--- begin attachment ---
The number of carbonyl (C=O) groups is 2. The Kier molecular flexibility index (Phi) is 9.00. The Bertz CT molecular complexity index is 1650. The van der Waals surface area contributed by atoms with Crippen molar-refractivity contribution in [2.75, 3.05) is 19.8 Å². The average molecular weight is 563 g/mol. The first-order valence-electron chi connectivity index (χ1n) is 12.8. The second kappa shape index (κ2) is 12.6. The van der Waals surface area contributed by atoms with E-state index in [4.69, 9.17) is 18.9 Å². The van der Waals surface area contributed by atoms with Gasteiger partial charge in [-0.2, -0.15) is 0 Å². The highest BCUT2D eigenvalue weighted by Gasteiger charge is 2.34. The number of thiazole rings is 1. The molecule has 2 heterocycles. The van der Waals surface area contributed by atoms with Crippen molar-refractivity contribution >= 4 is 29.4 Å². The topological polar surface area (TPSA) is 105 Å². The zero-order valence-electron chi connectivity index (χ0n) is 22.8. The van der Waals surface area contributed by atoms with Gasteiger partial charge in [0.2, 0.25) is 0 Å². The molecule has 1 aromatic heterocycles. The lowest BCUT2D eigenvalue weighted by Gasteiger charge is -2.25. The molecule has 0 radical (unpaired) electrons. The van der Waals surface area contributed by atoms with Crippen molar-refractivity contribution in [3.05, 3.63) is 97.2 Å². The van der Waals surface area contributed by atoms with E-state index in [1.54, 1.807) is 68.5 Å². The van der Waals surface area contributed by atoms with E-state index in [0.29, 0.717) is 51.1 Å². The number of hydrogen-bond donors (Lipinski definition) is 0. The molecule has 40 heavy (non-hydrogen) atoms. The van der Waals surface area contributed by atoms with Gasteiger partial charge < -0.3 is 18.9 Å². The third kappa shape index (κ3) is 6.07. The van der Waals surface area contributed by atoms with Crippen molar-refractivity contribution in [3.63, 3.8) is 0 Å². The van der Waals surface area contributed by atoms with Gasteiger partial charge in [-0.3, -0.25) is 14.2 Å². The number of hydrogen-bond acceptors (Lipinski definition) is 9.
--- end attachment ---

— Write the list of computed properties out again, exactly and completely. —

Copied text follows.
The number of carbonyl (C=O) groups is 2. The Kier molecular flexibility index (Phi) is 9.00. The Bertz CT molecular complexity index is 1650. The van der Waals surface area contributed by atoms with Crippen molar-refractivity contribution in [2.75, 3.05) is 19.8 Å². The average molecular weight is 563 g/mol. The first-order valence-electron chi connectivity index (χ1n) is 12.8. The second kappa shape index (κ2) is 12.6. The van der Waals surface area contributed by atoms with E-state index in [4.69, 9.17) is 18.9 Å². The van der Waals surface area contributed by atoms with Gasteiger partial charge in [-0.2, -0.15) is 0 Å². The highest BCUT2D eigenvalue weighted by Gasteiger charge is 2.34. The number of thiazole rings is 1. The molecule has 2 heterocycles. The van der Waals surface area contributed by atoms with Crippen molar-refractivity contribution >= 4 is 29.4 Å². The topological polar surface area (TPSA) is 105 Å². The zero-order valence-electron chi connectivity index (χ0n) is 22.8. The van der Waals surface area contributed by atoms with Gasteiger partial charge in [0.2, 0.25) is 0 Å². The molecule has 1 aromatic heterocycles. The lowest BCUT2D eigenvalue weighted by Gasteiger charge is -2.25. The molecule has 0 radical (unpaired) electrons. The van der Waals surface area contributed by atoms with Crippen molar-refractivity contribution in [3.05, 3.63) is 97.2 Å². The van der Waals surface area contributed by atoms with E-state index in [1.54, 1.807) is 68.5 Å². The van der Waals surface area contributed by atoms with E-state index in [0.29, 0.717) is 51.1 Å². The number of hydrogen-bond donors (Lipinski definition) is 0. The molecule has 40 heavy (non-hydrogen) atoms. The van der Waals surface area contributed by atoms with Gasteiger partial charge < -0.3 is 18.9 Å². The third kappa shape index (κ3) is 6.07. The van der Waals surface area contributed by atoms with Crippen molar-refractivity contribution in [3.63, 3.8) is 0 Å². The van der Waals surface area contributed by atoms with Gasteiger partial charge in [-0.3, -0.25) is 14.2 Å². The number of hydrogen-bond acceptors (Lipinski definition) is 9.